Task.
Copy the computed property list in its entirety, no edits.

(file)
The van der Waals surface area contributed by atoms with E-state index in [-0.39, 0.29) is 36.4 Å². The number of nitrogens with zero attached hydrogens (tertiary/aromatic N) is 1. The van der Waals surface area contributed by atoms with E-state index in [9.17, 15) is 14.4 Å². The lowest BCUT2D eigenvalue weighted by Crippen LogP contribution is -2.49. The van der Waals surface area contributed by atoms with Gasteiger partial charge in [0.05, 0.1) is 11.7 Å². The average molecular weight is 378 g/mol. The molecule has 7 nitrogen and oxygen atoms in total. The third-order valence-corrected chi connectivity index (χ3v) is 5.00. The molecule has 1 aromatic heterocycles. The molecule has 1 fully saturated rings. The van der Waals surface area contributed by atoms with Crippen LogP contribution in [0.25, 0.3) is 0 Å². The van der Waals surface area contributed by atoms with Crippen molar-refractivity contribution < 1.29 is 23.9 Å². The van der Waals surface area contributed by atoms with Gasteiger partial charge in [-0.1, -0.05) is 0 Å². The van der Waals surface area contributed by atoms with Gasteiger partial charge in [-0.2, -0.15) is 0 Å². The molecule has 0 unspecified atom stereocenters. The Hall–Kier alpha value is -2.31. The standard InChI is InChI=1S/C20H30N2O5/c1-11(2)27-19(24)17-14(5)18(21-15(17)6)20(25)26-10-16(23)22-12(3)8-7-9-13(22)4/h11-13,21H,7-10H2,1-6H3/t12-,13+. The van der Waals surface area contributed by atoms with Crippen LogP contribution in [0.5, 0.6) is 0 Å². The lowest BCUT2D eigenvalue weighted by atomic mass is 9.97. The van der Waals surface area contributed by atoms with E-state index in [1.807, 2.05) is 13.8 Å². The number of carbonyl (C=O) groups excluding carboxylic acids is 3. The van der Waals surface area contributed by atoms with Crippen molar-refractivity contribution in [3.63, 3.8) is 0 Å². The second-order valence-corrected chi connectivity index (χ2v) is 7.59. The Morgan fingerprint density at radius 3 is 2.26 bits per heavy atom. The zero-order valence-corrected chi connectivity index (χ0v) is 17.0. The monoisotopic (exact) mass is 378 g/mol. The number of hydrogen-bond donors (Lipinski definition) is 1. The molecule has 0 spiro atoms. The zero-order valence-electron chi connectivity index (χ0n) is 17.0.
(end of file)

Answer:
The van der Waals surface area contributed by atoms with E-state index in [-0.39, 0.29) is 36.4 Å². The number of nitrogens with zero attached hydrogens (tertiary/aromatic N) is 1. The van der Waals surface area contributed by atoms with E-state index in [9.17, 15) is 14.4 Å². The lowest BCUT2D eigenvalue weighted by Crippen LogP contribution is -2.49. The van der Waals surface area contributed by atoms with Gasteiger partial charge in [0.05, 0.1) is 11.7 Å². The average molecular weight is 378 g/mol. The molecule has 7 nitrogen and oxygen atoms in total. The third-order valence-corrected chi connectivity index (χ3v) is 5.00. The molecule has 1 aromatic heterocycles. The molecule has 1 fully saturated rings. The van der Waals surface area contributed by atoms with Crippen LogP contribution in [0.25, 0.3) is 0 Å². The van der Waals surface area contributed by atoms with Crippen molar-refractivity contribution < 1.29 is 23.9 Å². The van der Waals surface area contributed by atoms with Gasteiger partial charge in [-0.1, -0.05) is 0 Å². The van der Waals surface area contributed by atoms with Gasteiger partial charge in [-0.2, -0.15) is 0 Å². The molecule has 0 unspecified atom stereocenters. The Hall–Kier alpha value is -2.31. The standard InChI is InChI=1S/C20H30N2O5/c1-11(2)27-19(24)17-14(5)18(21-15(17)6)20(25)26-10-16(23)22-12(3)8-7-9-13(22)4/h11-13,21H,7-10H2,1-6H3/t12-,13+. The van der Waals surface area contributed by atoms with Crippen LogP contribution in [0.5, 0.6) is 0 Å². The lowest BCUT2D eigenvalue weighted by atomic mass is 9.97. The van der Waals surface area contributed by atoms with E-state index in [1.807, 2.05) is 13.8 Å². The number of carbonyl (C=O) groups excluding carboxylic acids is 3. The van der Waals surface area contributed by atoms with Crippen molar-refractivity contribution in [3.63, 3.8) is 0 Å². The second-order valence-corrected chi connectivity index (χ2v) is 7.59. The Morgan fingerprint density at radius 3 is 2.26 bits per heavy atom. The zero-order valence-corrected chi connectivity index (χ0v) is 17.0. The monoisotopic (exact) mass is 378 g/mol. The number of hydrogen-bond donors (Lipinski definition) is 1. The molecule has 0 spiro atoms. The zero-order valence-electron chi connectivity index (χ0n) is 17.0.